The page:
Beyond The Meadow 1.jpg

Recently, a gallery director told me he has far fewer sales when holding a photography show compared to a painting show.  It appears the average patron thinks he or she can achieve the same results with their smart phone.  My response would be to say "OK. lets see you do it".  People just don't understand that taking a successful picture involves more than 'point and shoot'.  It's a matter of education and I really don't know where you would start.

From Abstraction To Figuration - The Unusual Journey Of Fred Cress

Recently I found myself rummaging through some old art videos and found one featuring artist Fred Cress (1938-2009) that was screened on Channel 9's "Sunday" program.  (Yes, it's THAT old).

 Cress with his 1988 Archibald winning portrait of John Beard

Cress with his 1988 Archibald winning portrait of John Beard

Cress was born to English parents in India in the dying days of the British Raj, but was educated in England before sailing to Australia as a '10 pound pom' in 1962.  Within a few years he went from being booted out of a teaching job and having trouble finding a gallery that would hang his work to being one of the most successful abstract painters of his generation.

 Mother And Child    1965

Mother And Child    1965

Some years later, and to the dismay of his high profile backers, Cress turned his back on all this and began producing figurative work.  He went through a personal crisis (which ultimately cost him his marriage) during the 1970's and into the 1980's, which was partly brought on by a trip to New York in 1974.  There he met the leading lights of the abstract expressionist  movement including Clement Greenberg, Jules Olitski and Helen Frankenthaler and left disappointed with the experience.  He was expecting to encounter confidence, clarity and strength from them about their work, but instead they seemed fragile and super sensitive to criticism.

The conclusion he came to was that the problem lay with drawing – "the fact that these artists did not draw worried me. For me, drawing was important because that was where touch lay, where intimacy lay, where your total individuality lay – that was the way you could tell who was an artist and who was not.”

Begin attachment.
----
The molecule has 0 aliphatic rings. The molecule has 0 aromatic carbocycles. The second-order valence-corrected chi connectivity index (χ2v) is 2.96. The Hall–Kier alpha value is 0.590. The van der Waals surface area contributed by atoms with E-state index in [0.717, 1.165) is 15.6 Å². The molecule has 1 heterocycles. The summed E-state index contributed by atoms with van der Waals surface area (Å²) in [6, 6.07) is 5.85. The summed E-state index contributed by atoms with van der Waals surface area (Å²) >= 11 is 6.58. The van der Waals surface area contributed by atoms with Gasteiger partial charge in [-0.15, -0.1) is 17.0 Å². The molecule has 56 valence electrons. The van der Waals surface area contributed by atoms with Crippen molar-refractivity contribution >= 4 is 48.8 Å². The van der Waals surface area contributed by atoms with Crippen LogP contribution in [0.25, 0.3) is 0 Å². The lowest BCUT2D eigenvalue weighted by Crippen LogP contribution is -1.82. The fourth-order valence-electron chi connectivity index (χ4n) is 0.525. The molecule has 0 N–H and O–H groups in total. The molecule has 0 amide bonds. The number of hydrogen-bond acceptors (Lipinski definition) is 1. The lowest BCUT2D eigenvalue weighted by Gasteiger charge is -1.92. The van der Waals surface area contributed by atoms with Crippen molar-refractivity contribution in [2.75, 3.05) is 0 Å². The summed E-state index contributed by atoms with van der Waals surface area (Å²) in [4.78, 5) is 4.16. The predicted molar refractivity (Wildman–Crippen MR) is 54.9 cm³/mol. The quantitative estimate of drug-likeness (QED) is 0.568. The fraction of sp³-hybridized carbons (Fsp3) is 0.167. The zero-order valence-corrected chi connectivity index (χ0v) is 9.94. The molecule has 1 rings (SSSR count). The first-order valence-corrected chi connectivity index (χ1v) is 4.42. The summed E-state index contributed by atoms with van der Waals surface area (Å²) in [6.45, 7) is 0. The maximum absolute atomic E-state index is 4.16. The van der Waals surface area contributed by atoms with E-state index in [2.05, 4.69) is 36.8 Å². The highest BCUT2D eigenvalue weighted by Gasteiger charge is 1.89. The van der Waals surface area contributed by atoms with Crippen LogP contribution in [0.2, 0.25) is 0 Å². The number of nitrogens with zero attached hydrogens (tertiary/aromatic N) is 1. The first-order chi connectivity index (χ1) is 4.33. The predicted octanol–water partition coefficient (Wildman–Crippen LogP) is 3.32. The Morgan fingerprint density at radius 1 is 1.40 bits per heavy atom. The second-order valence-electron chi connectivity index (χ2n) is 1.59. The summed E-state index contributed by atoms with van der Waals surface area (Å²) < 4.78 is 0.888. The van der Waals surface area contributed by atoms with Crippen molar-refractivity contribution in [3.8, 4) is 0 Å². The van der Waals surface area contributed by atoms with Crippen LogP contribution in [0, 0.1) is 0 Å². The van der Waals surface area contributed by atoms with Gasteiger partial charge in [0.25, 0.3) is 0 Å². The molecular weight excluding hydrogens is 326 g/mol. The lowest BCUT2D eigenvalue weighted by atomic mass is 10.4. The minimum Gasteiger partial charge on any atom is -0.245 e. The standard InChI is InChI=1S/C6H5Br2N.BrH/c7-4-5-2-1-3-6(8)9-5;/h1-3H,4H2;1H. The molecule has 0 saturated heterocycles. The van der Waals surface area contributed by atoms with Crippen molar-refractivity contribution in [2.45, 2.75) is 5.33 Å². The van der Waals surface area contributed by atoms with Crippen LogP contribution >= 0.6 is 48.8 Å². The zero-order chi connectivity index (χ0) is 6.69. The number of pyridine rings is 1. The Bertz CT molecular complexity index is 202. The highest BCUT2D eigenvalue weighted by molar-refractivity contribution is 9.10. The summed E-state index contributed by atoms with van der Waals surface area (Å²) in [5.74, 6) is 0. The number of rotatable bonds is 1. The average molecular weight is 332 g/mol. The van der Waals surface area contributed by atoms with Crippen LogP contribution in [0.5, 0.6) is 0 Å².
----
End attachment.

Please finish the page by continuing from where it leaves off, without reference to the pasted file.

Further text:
A Gentle Stroll    1994

A Gentle Stroll    1994

In the early 1980's he formed the view that Western art had lost an important element when it could not tell stories and art students were taught that telling stories was not in the best interests of painting or the artists themselves.

It was in 1988 that Cress abandoned abstraction once and for all and artistically "I became totally myself".  Cress says people who see his recent work are surprised at how peaceful he seems when they meet him.  "I live my anger in my paintings."  In many of his works people appear leashed up, or fighting against the odds and he says that's how he sees life.  There is disquiet, sexual banter, the nudge, the wink and human frailty.

 Poolside    2006    This is Cress's response to a recent scandal on a P & O cruise ship.

Poolside    2006    This is Cress's response to a recent scandal on a P & O cruise ship.

Cress likes to observe society as an outsider, even a voyeur and there is always some sinister enjoyment for the viewer who is enticed to participate in the scene.  On the Sunday program, the interviewer (Max Cullen) asks Cress "Why would anybody want to buy them?"  "That's a very good question, I have no idea" was the response.  But Cress went on to say that he made a decision after his abstract years that he would never paint anything that bored him and if he was to earn money it would be by making things according to his own dictates.

He enjoyed considerable success as a figurative artist before dying of prostate cancer in 2009.

Sources:  "Sunday", Channel 9  1995

                "Fred Cress: Figured It Out", Art Collector   2006